Sunday, March 24, 2013

West Virginia follows Missouri and others into Industrial Hemp

Charleston, WV (March 23, 2013)—West Virginia Vice Chair of  Agriculture committee Mike Manypenny (D—Taylor, 49) has introduced WV House Bill 3011.  The bill would remove parts of the current state law language which would enable West Virginia to redeploy the Industrial Hemp Development Act of 1931.

Richard Nixon placed jurisdiction of Industrial Hemp under the Drug Enforcement Agency.  By law, the DEA can currently issue certificates to farmers to make it legal to cultivate and take Hemp to full harvest maturation. HB 3011 would remove the requirement for federal permission to farm Hemp.  HB 3011 currently has 4 cosponsors.

Earlier in the month, the National Farmers Union made a reclassification to officially remove Industrial Hemp from the controlled substances listing currently used by the Federal Government and all subsequent agencies.

Steven Wilson of the Missouri Hemp Network had this to say about the move from ManyPenny, “This year we have seen a strong ground movement into industrial hemp.  In past years, the bills would be few from agro-centric states and they would have no cosponsors.  Not only do these bills have cosponsors, but they have support from local farm groups and national farm organizations.  Things have changed.  The body politic is coming after us this time, in the past we normally had to chase them.”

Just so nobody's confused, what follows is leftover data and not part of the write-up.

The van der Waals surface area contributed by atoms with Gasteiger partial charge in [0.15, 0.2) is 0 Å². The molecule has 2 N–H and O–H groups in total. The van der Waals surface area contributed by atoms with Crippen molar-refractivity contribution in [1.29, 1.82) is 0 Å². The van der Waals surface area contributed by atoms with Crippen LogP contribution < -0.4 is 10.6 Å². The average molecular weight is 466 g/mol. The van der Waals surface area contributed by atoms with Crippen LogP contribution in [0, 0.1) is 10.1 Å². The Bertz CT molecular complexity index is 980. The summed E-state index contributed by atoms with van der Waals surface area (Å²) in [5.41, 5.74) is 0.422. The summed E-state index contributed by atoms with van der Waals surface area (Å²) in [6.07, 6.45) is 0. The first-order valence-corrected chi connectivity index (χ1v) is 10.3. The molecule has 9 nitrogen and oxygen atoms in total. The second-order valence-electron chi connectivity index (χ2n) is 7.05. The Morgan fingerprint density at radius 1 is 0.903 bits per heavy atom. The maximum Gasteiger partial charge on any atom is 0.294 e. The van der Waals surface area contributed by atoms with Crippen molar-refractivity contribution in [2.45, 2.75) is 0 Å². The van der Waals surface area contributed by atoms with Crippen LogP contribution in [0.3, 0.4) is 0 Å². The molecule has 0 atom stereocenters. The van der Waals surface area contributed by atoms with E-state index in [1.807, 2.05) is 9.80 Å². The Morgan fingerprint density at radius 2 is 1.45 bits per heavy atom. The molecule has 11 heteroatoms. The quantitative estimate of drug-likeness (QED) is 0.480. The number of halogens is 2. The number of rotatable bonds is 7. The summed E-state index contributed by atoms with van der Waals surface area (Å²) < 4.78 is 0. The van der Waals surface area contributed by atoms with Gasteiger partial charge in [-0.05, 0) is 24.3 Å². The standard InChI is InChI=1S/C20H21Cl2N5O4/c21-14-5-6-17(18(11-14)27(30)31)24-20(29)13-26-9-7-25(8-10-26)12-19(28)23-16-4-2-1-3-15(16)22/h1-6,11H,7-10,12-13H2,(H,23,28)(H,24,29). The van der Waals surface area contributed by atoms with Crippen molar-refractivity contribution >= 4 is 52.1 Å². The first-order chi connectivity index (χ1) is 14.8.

Wilson also noted that each state seems to be addressing Hemp from different angles.  Some are moving from agriculture and others are moving from law.  Jason Holsman (D—Kansas City) has sponsored SB 358 in the Missouri senate.  It is also a reclassification bill and it has a hearing scheduled for March 26 in SCR 1.

Asked why it seems to be happening now, Wilson replied, “With information about food for weapons, the Doha round and subsidy programs, and the market viability of hemp in other countries, farmers seem to want results rather than rules.  Farm sovereignty is becoming a major issue not just for states, but also for families. It also seems to be immune from party affiliation.  Hemp is not activism.  It is about economy.”

To contact Mike ManyPenny:

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